Pakistan blocks Twitter access over Muhammad images


PAKISTAN’S RAMBUNCTIOUS Twitter users were briefly silenced yesterday after the government closed the site amid fears blasphemous pictures might be circulated.

Muhammad Yaseen, chairman of the Pakistan Telecommunication Authority, said the micro-blogging site had been shut down after it refused to remove tweets promoting a Facebook page encouraging people to post images of the prophet Muhammad.

He said Facebook agreed to address Pakistan’s concerns but officials had failed to persuade Twitter to do the same. “We have been negotiating with them until last night, but they did not agree to remove the stuff, so we had to block it,” Mr Yaseen said.

Officials from Facebook and Twitter were not immediately available for comment.

The ban was made largely irrelevant by tech-savvy users. Twitter members, many aided by online articles in the Pakistani media explaining how to circumvent the curbs, installed proxy servers to shield their web browsing. Once back online, many posted angry tweets about the shutdown.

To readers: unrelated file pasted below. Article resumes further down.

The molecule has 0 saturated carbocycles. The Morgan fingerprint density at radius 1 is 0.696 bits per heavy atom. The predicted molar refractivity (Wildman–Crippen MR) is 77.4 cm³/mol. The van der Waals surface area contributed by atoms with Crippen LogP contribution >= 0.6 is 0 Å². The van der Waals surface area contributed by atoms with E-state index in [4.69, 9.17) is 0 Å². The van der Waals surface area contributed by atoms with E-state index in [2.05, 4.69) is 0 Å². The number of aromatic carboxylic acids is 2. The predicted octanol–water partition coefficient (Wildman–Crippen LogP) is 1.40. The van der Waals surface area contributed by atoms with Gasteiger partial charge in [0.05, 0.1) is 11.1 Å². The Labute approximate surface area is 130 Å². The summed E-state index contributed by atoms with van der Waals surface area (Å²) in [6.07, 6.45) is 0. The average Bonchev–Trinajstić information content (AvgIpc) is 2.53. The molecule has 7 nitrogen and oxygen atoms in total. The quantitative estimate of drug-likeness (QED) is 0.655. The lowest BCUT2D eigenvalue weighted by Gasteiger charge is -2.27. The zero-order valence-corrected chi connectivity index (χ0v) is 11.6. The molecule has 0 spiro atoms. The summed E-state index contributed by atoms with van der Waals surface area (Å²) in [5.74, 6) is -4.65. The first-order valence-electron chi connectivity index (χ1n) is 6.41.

One poster wondered how a known terrorist “can roam and operate freely in Pakistan whilst social media is banned!”

Farieha Aziz, of the Bolo Bhi advocacy group, said the government was repeating the mistake of 2010, when Facebook was blocked for two weeks because of a group page called “Everybody Draw Mohammed”. Although there had been protests in the run-up to the event last year, Ms Aziz said the ban gave the group more publicity.

“This year, however, everyone had been completely oblivious to this,” she added. “Shutting down Twitter will just drive more traffic to them.” According to the government, 20 per cent of Pakistan’s 180 million people have internet access, while 64 per cent have connections through mobile phones.

The web is increasingly important among the country’s fast-growing urban middle class. A campaign run by Imran Khan, the former cricketer, who has some 270,000 Twitter followers, has been particularly popular.

In addition to blocking Facebook and Twitter, the government has in the past tried to control text messages derogatory of government figures and has considered a national firewall to potentially screen all web traffic.

Emrys Schoemaker of iMedia, a group that studies social media in Pakistan, said attempts to control the internet reflected a shift from freedoms introduced by former president Pervez Musharraf. “This is a very defensive, dated response to politics in the digital era,” Mr Schoemaker said. “Closing down debate simply makes the voices louder.”